'Shuddering: Black Metal on the Edge of the Earth'

Shakespeare, Steven (2014) 'Shuddering: Black Metal on the Edge of the Earth'. In: Melancology: Black Metal Theory and Ecology. Zero Books.

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"Machine-like repetition structures Black Metal music, which is why it is not so surprising that this bastard child of thrash and death should in the hands of many practitioners verge upon ethereal ambience. This transition from machine to ether provides a broken narrative through which Black Metal’s ritualistic perversion and performance of ‘Nature’ can be encountered.
Rituals of summoning, hunting and cleansing are prominent in (mostly Cascadian) US acts Blood of the Black Owl, Fauna, Skagos and Echtra. In this music, form and deformity interact mechanically to make ‘spirit’ tangible aurally and lyrically. Spirit is both rooted in natural unity, and longs to return to it; but also and at the same time, spirit is an ineradicable void which needs and is repelled by its natural ground. In a sense, spirit is this mechanical friction and its enduring.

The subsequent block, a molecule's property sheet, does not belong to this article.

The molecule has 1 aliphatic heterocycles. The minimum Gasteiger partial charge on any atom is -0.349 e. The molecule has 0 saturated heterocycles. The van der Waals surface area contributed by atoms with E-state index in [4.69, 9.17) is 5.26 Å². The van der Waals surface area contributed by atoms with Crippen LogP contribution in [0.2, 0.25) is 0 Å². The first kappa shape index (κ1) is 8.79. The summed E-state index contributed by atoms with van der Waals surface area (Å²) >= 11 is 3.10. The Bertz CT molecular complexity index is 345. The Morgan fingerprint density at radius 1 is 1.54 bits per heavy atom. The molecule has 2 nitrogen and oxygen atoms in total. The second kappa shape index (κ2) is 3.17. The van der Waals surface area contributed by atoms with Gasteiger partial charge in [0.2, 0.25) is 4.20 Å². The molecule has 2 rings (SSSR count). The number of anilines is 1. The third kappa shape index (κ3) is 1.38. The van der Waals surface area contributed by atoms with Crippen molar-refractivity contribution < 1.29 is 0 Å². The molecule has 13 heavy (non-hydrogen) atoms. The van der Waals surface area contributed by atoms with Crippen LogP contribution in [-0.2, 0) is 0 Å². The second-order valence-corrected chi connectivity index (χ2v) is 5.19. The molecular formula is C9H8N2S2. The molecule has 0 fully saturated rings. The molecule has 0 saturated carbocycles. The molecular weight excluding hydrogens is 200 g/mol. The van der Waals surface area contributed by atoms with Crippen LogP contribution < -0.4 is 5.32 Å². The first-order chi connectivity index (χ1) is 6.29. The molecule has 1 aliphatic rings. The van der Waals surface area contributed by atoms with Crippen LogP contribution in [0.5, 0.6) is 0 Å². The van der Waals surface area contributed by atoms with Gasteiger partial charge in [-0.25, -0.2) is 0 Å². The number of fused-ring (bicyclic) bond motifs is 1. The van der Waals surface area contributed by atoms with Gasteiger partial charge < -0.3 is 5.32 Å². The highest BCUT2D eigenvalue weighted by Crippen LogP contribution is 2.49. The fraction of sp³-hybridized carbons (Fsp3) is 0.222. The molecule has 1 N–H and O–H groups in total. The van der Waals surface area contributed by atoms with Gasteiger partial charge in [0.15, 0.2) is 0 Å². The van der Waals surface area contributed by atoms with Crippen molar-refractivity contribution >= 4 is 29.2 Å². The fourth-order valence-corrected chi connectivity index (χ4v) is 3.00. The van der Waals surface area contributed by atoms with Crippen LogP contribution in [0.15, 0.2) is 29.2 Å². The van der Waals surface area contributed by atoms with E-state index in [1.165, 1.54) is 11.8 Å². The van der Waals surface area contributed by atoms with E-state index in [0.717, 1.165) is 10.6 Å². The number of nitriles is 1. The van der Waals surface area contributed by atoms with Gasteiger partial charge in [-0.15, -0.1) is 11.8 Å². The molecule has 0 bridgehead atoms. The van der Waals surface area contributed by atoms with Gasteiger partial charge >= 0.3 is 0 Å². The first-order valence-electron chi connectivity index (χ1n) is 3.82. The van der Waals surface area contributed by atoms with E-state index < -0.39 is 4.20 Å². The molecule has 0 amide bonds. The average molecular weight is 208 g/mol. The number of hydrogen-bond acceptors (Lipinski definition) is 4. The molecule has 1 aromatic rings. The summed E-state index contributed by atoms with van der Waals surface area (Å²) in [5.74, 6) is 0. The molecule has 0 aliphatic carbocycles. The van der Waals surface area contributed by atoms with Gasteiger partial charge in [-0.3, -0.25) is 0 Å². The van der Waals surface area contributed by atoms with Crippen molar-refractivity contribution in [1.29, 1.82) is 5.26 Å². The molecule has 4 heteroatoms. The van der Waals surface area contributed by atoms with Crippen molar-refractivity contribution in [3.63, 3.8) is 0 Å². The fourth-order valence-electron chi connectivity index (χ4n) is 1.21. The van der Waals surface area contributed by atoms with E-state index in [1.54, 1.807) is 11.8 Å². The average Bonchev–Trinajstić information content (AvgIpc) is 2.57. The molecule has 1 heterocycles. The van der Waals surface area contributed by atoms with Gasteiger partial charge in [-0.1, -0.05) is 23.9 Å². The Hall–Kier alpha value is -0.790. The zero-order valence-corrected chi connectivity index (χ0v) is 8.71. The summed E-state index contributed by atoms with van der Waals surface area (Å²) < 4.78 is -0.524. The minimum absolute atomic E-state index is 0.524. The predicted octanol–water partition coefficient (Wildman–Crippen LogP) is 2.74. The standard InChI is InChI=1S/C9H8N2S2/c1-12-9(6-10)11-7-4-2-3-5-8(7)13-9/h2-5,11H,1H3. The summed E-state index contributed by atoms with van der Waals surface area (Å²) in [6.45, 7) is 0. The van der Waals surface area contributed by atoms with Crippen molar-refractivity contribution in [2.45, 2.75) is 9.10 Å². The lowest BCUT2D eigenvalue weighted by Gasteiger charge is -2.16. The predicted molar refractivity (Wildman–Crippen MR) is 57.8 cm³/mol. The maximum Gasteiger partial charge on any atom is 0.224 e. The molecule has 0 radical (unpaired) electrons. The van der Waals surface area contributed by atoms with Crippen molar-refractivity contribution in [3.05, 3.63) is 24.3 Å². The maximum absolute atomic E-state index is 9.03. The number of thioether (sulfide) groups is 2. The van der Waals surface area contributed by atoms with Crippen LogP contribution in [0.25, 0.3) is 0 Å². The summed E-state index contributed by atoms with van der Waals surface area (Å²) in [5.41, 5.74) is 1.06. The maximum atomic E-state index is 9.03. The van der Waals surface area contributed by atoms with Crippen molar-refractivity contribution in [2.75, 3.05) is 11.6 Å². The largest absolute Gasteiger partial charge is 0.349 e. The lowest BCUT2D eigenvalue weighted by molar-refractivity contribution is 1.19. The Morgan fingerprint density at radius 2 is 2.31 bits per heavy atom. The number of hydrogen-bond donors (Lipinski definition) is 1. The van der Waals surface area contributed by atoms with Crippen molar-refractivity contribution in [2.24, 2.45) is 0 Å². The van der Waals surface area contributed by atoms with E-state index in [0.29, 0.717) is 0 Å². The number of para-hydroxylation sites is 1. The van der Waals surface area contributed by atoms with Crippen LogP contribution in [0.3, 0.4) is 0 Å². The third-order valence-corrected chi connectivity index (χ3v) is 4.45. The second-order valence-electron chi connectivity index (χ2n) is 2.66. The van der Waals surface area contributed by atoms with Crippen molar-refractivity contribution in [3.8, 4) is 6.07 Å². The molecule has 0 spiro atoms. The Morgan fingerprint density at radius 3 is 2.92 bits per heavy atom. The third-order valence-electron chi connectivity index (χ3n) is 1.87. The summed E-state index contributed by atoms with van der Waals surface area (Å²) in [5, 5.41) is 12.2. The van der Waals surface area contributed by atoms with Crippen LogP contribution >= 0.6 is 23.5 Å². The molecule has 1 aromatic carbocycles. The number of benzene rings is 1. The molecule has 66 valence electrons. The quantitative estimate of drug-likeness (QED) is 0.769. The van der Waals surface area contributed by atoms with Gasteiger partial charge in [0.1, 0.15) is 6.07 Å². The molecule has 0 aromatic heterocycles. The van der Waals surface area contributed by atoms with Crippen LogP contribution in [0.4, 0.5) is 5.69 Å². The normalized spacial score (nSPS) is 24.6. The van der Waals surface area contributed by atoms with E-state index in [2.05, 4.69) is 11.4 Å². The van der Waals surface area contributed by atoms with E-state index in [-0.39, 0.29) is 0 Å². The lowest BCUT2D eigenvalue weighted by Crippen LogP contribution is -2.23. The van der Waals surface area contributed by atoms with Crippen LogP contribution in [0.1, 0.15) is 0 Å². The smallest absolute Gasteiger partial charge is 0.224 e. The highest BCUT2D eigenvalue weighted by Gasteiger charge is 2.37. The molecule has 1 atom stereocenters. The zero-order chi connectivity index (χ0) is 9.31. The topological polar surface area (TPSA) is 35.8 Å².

In the process, the call to accelerate industrial collapse made by Skagos and Panopticon cannot simply be interpreted as a return to an untouched primal fullness of nature. Something other is going on: a meeting of extremes without unification: ‘Skagos is misanthropy and apotheosis. Skagos is love, Skagos is hate, Skagos is hope and is fear.’ Machine and nature are the two faces of a ritual by which an inhuman, monstrous spirit is born, a promise and a hatred for humanity whose ambivalence will never be dispelled. Drawing on Derrida, Baudrillard and Kierkegaard, this paper will explore the specific rootedness of this ambivalence in the soil of what is called ‘America’.

Item Type: Book Section
Keywords: Black Metal, Ecology, Baudrillard, Kierkegaard
Faculty / Department: Faculty of Arts & Humanities > Theology, Philosophy and Religion
Depositing User: Lauren Whiston
Date Deposited: 18 Mar 2016 15:17
Last Modified: 18 Mar 2016 15:17
URI: https://hira.hope.ac.uk/id/eprint/847

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